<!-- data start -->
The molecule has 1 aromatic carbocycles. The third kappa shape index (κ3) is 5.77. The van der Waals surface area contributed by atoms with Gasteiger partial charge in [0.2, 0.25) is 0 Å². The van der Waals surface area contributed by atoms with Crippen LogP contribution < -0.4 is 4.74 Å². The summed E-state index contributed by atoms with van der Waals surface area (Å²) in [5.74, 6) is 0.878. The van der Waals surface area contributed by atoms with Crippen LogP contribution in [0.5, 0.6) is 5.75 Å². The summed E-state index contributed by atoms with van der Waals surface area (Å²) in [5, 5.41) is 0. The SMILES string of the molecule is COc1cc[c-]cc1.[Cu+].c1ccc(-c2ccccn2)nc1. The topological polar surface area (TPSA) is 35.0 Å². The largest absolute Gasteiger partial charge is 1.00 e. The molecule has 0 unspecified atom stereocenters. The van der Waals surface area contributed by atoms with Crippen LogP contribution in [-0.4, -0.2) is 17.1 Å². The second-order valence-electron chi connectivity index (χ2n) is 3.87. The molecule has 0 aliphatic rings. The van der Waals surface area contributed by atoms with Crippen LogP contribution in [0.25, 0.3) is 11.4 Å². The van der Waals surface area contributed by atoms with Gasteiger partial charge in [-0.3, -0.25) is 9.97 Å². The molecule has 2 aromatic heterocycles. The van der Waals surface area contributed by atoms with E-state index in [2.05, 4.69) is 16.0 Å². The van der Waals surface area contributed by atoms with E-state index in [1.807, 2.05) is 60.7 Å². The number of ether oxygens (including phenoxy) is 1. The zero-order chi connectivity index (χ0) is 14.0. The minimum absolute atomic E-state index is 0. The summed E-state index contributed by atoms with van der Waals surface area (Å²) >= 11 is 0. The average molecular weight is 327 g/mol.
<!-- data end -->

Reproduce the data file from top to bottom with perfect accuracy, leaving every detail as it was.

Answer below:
The molecule has 1 aromatic carbocycles. The third kappa shape index (κ3) is 5.77. The van der Waals surface area contributed by atoms with Gasteiger partial charge in [0.2, 0.25) is 0 Å². The van der Waals surface area contributed by atoms with Crippen LogP contribution < -0.4 is 4.74 Å². The summed E-state index contributed by atoms with van der Waals surface area (Å²) in [5.74, 6) is 0.878. The van der Waals surface area contributed by atoms with Crippen LogP contribution in [0.5, 0.6) is 5.75 Å². The summed E-state index contributed by atoms with van der Waals surface area (Å²) in [5, 5.41) is 0. The SMILES string of the molecule is COc1cc[c-]cc1.[Cu+].c1ccc(-c2ccccn2)nc1. The topological polar surface area (TPSA) is 35.0 Å². The largest absolute Gasteiger partial charge is 1.00 e. The molecule has 0 unspecified atom stereocenters. The van der Waals surface area contributed by atoms with Crippen LogP contribution in [-0.4, -0.2) is 17.1 Å². The second-order valence-electron chi connectivity index (χ2n) is 3.87. The molecule has 0 aliphatic rings. The van der Waals surface area contributed by atoms with Crippen LogP contribution in [0.25, 0.3) is 11.4 Å². The van der Waals surface area contributed by atoms with Gasteiger partial charge in [-0.3, -0.25) is 9.97 Å². The molecule has 2 aromatic heterocycles. The van der Waals surface area contributed by atoms with E-state index in [2.05, 4.69) is 16.0 Å². The van der Waals surface area contributed by atoms with E-state index in [1.807, 2.05) is 60.7 Å². The number of ether oxygens (including phenoxy) is 1. The zero-order chi connectivity index (χ0) is 14.0. The minimum absolute atomic E-state index is 0. The summed E-state index contributed by atoms with van der Waals surface area (Å²) >= 11 is 0. The average molecular weight is 327 g/mol.